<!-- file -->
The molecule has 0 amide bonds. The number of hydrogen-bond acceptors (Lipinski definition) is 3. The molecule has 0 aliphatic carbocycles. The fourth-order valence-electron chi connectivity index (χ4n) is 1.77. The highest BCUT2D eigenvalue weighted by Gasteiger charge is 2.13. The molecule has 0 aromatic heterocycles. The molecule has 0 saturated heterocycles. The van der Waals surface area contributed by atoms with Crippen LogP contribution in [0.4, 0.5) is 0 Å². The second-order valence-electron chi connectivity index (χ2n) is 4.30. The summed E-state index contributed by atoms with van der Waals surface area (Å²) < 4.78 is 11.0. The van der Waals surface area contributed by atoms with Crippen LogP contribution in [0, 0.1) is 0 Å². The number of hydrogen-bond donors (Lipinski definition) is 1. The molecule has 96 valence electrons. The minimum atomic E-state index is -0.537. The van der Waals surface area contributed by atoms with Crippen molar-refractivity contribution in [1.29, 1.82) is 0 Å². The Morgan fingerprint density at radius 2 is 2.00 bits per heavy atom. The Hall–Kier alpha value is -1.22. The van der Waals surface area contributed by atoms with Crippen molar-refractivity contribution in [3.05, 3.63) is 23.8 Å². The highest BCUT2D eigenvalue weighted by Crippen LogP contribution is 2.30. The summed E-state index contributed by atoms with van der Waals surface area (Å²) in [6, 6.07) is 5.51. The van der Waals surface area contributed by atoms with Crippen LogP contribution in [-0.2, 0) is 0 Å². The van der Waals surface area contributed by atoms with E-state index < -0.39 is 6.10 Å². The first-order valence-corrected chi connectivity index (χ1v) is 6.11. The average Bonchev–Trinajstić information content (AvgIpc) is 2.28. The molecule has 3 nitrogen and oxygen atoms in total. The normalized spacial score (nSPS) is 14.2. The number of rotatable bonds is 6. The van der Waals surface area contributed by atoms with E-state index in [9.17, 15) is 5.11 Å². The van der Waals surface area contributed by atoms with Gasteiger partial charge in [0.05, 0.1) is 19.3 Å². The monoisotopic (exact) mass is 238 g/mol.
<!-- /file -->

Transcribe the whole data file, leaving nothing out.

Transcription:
The molecule has 0 amide bonds. The number of hydrogen-bond acceptors (Lipinski definition) is 3. The molecule has 0 aliphatic carbocycles. The fourth-order valence-electron chi connectivity index (χ4n) is 1.77. The highest BCUT2D eigenvalue weighted by Gasteiger charge is 2.13. The molecule has 0 aromatic heterocycles. The molecule has 0 saturated heterocycles. The van der Waals surface area contributed by atoms with Crippen LogP contribution in [0.4, 0.5) is 0 Å². The second-order valence-electron chi connectivity index (χ2n) is 4.30. The summed E-state index contributed by atoms with van der Waals surface area (Å²) < 4.78 is 11.0. The van der Waals surface area contributed by atoms with Crippen LogP contribution in [0, 0.1) is 0 Å². The number of hydrogen-bond donors (Lipinski definition) is 1. The molecule has 96 valence electrons. The minimum atomic E-state index is -0.537. The van der Waals surface area contributed by atoms with Crippen molar-refractivity contribution in [1.29, 1.82) is 0 Å². The Morgan fingerprint density at radius 2 is 2.00 bits per heavy atom. The Hall–Kier alpha value is -1.22. The van der Waals surface area contributed by atoms with Crippen molar-refractivity contribution in [3.05, 3.63) is 23.8 Å². The highest BCUT2D eigenvalue weighted by Crippen LogP contribution is 2.30. The summed E-state index contributed by atoms with van der Waals surface area (Å²) in [6, 6.07) is 5.51. The van der Waals surface area contributed by atoms with Crippen LogP contribution in [-0.2, 0) is 0 Å². The van der Waals surface area contributed by atoms with E-state index < -0.39 is 6.10 Å². The first-order valence-corrected chi connectivity index (χ1v) is 6.11. The average Bonchev–Trinajstić information content (AvgIpc) is 2.28. The molecule has 3 nitrogen and oxygen atoms in total. The normalized spacial score (nSPS) is 14.2. The number of rotatable bonds is 6. The van der Waals surface area contributed by atoms with E-state index in [9.17, 15) is 5.11 Å². The van der Waals surface area contributed by atoms with Gasteiger partial charge in [0.05, 0.1) is 19.3 Å². The monoisotopic (exact) mass is 238 g/mol.